I take off my sack and waterproofs, sit down by Martin, and share the pestering he is getting. Some kids are curious about the mountains - "do you climb" "do you use ropes?" - and some are curious about our nationality. Some read to us out of an old-fashioned English textbook. One child reads words from my dictionary with the same expansive gesture for each one. Since they generally follow the Italian rule of pronouncing each and every letter, almost nothing is recognisable, and we realise what a stupid language English is. They bring us coffee and tell us there are a couple of spare beds with the children if we wish to sleep inside. I wonder if sleep is likely. Another hour of half understood conversations, and they come up with dinner. Soup and cheese for Martin, with tomatoes and grated carrots, then coffee and grappa for the older kids and adults. They let us dry our boots under the stove, and this offer is quickly followed by directions to the outside wash basins. (The older ones who are classed as 'helpers' are more interesting to talk to and we eventually establish that the place is a children's holiday camp run by a church organisation, with a few permanent residents from families with problems.

Martin uses his head torch to wash by, which is a mistake as it proves a popular toy and he almost loses it. Eventually bedtime comes and the noise ceases surprisingly quickly, apart from fits of coughing which don't subside until I have quietly put a plastic bag over my smelly trainers.

Sunday (still) - Martin B, Dave and John's Day (Diarist: Martin B)

We start with a steep descent and then a sharp ascent to the Treviso Hut. My cappuccino arrived before the others. The ascent had featured the girl in yellow with the sore boob, and the girl in grey with no underwear.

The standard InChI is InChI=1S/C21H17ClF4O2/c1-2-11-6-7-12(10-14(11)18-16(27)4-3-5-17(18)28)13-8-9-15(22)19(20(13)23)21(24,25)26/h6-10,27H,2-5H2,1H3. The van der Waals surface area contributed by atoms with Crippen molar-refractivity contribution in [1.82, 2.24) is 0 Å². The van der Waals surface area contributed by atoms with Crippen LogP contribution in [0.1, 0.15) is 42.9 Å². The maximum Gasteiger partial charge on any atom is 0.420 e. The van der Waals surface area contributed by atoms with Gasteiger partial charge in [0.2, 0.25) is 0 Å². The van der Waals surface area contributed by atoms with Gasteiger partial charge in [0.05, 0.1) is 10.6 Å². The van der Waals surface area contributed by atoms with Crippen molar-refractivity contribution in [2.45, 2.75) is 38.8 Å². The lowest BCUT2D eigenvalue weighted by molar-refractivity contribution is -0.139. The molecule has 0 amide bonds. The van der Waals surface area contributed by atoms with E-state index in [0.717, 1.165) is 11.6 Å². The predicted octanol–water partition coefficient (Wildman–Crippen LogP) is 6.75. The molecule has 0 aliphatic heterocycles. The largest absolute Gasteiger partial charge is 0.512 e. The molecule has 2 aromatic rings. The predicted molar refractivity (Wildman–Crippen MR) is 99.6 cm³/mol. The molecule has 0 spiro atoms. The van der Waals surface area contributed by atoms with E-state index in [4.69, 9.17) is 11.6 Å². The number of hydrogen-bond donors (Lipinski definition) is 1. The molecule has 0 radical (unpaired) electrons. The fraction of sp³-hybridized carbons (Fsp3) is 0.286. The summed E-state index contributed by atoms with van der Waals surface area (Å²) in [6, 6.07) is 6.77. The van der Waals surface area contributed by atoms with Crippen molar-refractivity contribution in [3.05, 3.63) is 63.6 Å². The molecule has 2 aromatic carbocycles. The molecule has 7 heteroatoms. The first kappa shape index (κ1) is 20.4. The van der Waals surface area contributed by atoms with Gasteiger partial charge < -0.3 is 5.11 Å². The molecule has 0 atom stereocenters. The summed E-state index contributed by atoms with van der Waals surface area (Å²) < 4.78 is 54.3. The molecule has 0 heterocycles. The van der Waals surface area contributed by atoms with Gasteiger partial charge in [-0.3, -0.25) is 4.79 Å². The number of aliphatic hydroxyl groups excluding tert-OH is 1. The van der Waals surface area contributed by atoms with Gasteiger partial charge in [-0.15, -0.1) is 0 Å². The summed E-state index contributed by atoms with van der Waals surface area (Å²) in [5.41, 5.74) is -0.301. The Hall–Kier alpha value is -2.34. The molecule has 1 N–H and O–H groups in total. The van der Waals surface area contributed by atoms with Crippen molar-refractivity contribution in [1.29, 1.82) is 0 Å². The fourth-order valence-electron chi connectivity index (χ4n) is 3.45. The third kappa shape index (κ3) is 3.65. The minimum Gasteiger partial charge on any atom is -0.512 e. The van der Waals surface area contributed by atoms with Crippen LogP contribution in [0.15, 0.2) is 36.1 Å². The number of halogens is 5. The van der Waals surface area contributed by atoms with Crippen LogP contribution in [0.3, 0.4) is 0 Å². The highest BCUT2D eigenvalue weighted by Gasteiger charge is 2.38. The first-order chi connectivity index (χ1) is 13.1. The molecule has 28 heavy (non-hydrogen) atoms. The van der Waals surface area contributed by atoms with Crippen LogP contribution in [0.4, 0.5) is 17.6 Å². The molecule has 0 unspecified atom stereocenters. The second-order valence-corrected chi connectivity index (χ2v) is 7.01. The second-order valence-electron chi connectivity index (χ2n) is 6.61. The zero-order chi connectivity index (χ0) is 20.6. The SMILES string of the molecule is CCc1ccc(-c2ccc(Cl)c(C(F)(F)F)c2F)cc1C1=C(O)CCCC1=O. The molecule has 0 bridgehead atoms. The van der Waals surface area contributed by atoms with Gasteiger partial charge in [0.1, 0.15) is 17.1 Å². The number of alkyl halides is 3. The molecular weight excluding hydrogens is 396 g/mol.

We decided to part company with Laurie and Martin W due to Martin W's pace (half an hour behind us at Treviso) and the dynamic trio's need to catch a plane on Wednesday.

Our view back to Rifugio Treviso
On up to Forcella d'Oltro. Uneventful.
Forcella d'Oltro (above and below)
Before we leave we see Laurie half way up, forging on, but Martin W appears to be sunbathing below him. The contouring path which followed required great care. Lots of concentration needed. Steep drops.
Eventually we descended through rock towers, stones, grass, mud, Italians, etc. John kept falling over.
John forges on towards Passo Cereda and the start of the final stage of our walk
Rifugio Cereda brought ice creams and a thunderstorm.
A stroll down to Rifugio Padreterno should have solved the problem (drinks) but it was shut. On then to Mattiuzzi for water, and then lunch where the ascending path finally leaves the road at 1200 metres. Conveniently sit out a storm whilst lunching (4:30 pm).

On up a pleasant path through woods and up a ravine. No sign of the fixed rope across landslip debris mentioned in the guidebook, but the path did go up a very bouldery river bed for a while.
Eventually reached a highish point, only to find we needed to go a lot higher. Things now got tricky (6 pm). After 50 yards we were on an aided section when a thunderstorm got going. We sheltered under an overhang. John was very agitated. Sat on rucksacks as suggested in Laurie's book.
The storm passed and we continued on interminably. It was hard going all the way. Aided in places, not in others. Steep, nasty scree, steep frozen snow, but only I used my axe. Cloud below, as all day, and above.

Stupendous views, if atmospheric and not capturable on film. Giddying drops. It was a great relief to reach the Forcella di Comedon (2067 metres), after an 850 metre climb, at about 8 pm. It didn't take long to descend to the Bivacco Feltre (1930 metres) which we spurned in favour of a lovely meadow. My freeze dried supper was quickly cooked and this entry made by 10 pm by candlelight.

Decide on a 7:30 start again tomorrow. Just the route description makes me giddy. Lots of interesting flowers today, but no time to identify them. Nearly 13 hours on the hoof.
 Here's our route - 20 km, with 2400 metres of ascent. 
Click on the images for better versions.
Thanks go to Martin W for supplying the pictures taken during Laurie's tenure as diarist.